DakshinaChitra celebrates Madras Week with a unique exhibition titled ‘Madras Week Typeface’

Honouring the spirit of the city and its history, ahead of Madras Day, a unique exhibition titled Madras Week Typeface, showcases the art of Tamil typography
Exhibits at Madras Week Typeface
Exhibits at Madras Week Typeface

There are things money can buy; for everything else, there is Tamil. The sweetness of the language; the long ‘aas’ at the end of each sentence; the things one can’t do without if you are in Chennai (formerly Madras) — filter coffee, autos, dosas and ACs! Of course, the list is a lot longer than this, but you get the drift, right? To celebrate all of this and more — everything that Madras stood for and Chennai is — DakshinaChitra is exhibiting works by four talented artists. Titled Madras Week Typeface, it celebrates the spirit of Madras, ahead of Madras Day (August 22).

This exhibition is in connection with the Type 2023 competition, which was conducted as a part of DakshinaChitra’s Lang Fest 2023. Out of 30 entries, six were shortlisted. The participants were asked to design four words in Tamil — Kudalakesi, Coovum, Solleruzhavan, and Tamizhi. Four of the six shortlisted participants are displaying the designs submitted for the competition along with other designs which represent the theme ‘Madras’.

Fashion. Check
One look at Shibani Akshara’s digital art that is on display at the gallery will tell you that she’s on point with the theme. Infusing the art of hand-lettering into the beautiful Tamil script, her digital art representing Madras checks, the yellow auto, or the Chennai zero starting point, get a contemporary touch. Talking about the idea behind them, Shibani says, “I wanted to make use of all the things Madras is associated with. For instance, I made digital art that looks like a stamp, and in it you can see the Central Railway Station, the Lighthouse, and the auto. In another, I have written ‘Madras Checks’, where the first word is in Tamil and ‘checks’ is in English. We all know that the ‘checks’ fashion originated in Madras. The idea was to design the word ‘checks’ from check-like lines.”

The artist, who is an engineer by day and illustrator by night, explains another work of hers, saying, “The ‘O’ point of Chennai signifies the starting point, from where we measure the distance to any place.”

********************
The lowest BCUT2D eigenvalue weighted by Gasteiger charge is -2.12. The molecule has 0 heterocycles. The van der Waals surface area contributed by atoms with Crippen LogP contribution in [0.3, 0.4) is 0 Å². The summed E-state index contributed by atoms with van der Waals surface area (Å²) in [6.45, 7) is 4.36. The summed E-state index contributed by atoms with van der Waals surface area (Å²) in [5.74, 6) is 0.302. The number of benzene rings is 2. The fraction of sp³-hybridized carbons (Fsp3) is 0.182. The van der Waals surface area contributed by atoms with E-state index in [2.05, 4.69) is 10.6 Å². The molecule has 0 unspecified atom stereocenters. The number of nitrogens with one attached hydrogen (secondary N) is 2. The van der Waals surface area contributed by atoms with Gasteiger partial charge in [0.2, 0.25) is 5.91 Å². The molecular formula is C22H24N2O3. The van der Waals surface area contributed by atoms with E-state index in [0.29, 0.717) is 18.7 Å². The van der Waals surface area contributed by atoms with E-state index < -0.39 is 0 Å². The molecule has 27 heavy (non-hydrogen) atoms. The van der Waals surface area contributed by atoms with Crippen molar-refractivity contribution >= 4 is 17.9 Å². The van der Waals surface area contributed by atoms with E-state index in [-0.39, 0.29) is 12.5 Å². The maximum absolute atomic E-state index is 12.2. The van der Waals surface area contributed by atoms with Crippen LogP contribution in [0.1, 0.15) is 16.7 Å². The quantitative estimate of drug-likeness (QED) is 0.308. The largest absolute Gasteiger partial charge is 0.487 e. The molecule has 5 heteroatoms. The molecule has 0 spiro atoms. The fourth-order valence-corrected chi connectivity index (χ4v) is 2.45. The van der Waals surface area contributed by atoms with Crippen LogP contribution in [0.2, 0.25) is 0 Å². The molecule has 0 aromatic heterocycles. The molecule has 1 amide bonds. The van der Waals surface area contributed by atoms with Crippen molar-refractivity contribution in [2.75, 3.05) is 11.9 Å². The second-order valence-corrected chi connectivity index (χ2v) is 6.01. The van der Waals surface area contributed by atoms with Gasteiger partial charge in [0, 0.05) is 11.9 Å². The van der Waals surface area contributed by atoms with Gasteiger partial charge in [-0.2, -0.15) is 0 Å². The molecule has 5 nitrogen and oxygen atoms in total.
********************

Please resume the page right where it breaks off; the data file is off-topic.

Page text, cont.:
Degree coffee, anyone?
Prabhagaran’s Madras Memories is a celebration of Tamil typography as much as it is about nostalgia. It is a heartfelt tribute to the vibrant city of Madras. The essence of this design series lies in its ability to transport you back in time, highlighting the beauty of Tamil script. “Each piece in this collection blends the intricacy of Tamil calligraphy with comtemporary aesthetics, resulting in an arresting visual experience. The graceful curves and unique strokes of Tamil letters gracefully dance across the canvas, forming words and phrases that reflect the essence of Madras and its vibrant soul. Also, whatever image you see is what is written inside it, for instance, rose milk, degree coffee, manjapai, ” says the artist, who first started exploring Tamil typography by drawing shapes that resemble Tamil fonts, and his first experiment was with his own name. “I tried creating differnt fonts and shapes from my own name in Tamil, before moving on to explore more. I have been working on Tamil typography for 15 years now.” Prabhagaran also designs t-shirts with Tamil typography. Check out his Instagram handle and you will know what we are talking about. 

Disney princess with a Tamil twist
In Akshayaa Selvaraj’s work, one can find Disney princesses in Tamil avatars and names. So, Rapunzel becomes Radha in Annanagar Tower Park; Belle is Bharathi at Madras Literary Society; Moana is seen as Mogana at Marina Beach; and Cinderella is Chitra at Doveton Clock Tower. And in keeping with the theme of the exhibition, Akshayaa has designed the names in Tamil typography. “I did this to make the Disney princesses more relatable and personal. There’s another one — Moods of Marina, a Tamil typography inspired by the moments and moods of Marina, for which I have used all the elements of Marina beach.”

Semma Veyilu is an emotion
Surabi Senthil Kumar, who is a graphic designer and started typography and calligraphy as a hobby, later found her calling with Tamil typography. Though really tough, it fascinated her. “I used to do calligraphy in English, but then I am also someone who grew up watching Tamil book covers and reading Tamil books. So, I gradually moved to Tamil typography,” she says, adding, “It’s difficult, to say the least. While in English, we have many fonts for every mood, in Tamil, there is only a set of fonts which we regularly use. So, working with fonts in Tamil is a tedious process; add to that the fact that we have more letters in Tamil. Again, in English, we can fit every letter in a grid, but in Tamil, there are more varieties of sizes. In English, we have four grid lines; in Tamil, there are six! The fun part is there is no particular rule to be followed while doing Tamil typography; and I have been exploring it for the past two-and-a half years.”

Sharing about her works, which she has done on Procreate (graphics editor app), Surabi tells us, “Auto Varuma is self-explanatory. In Chennai, we don’t say ‘we should go there’; we say auto varuma. Shared auto, yellow in colour, is an icon of Chennai. Now there are Ola, Uber and Rapido;  but earlier, there was just auto!” The other work she shares about is Semma Veyilu, which Surabi says “is an emotion”. Chennai and heat are, of course, synonymous.

Rs 150 & Rs 175.
On till September 11, 10 am to 6 pm.
At Kadambari Gallery, DakshinaChitra.

Email: rupam@newindianexpress.com
Twitter: @rupsjain

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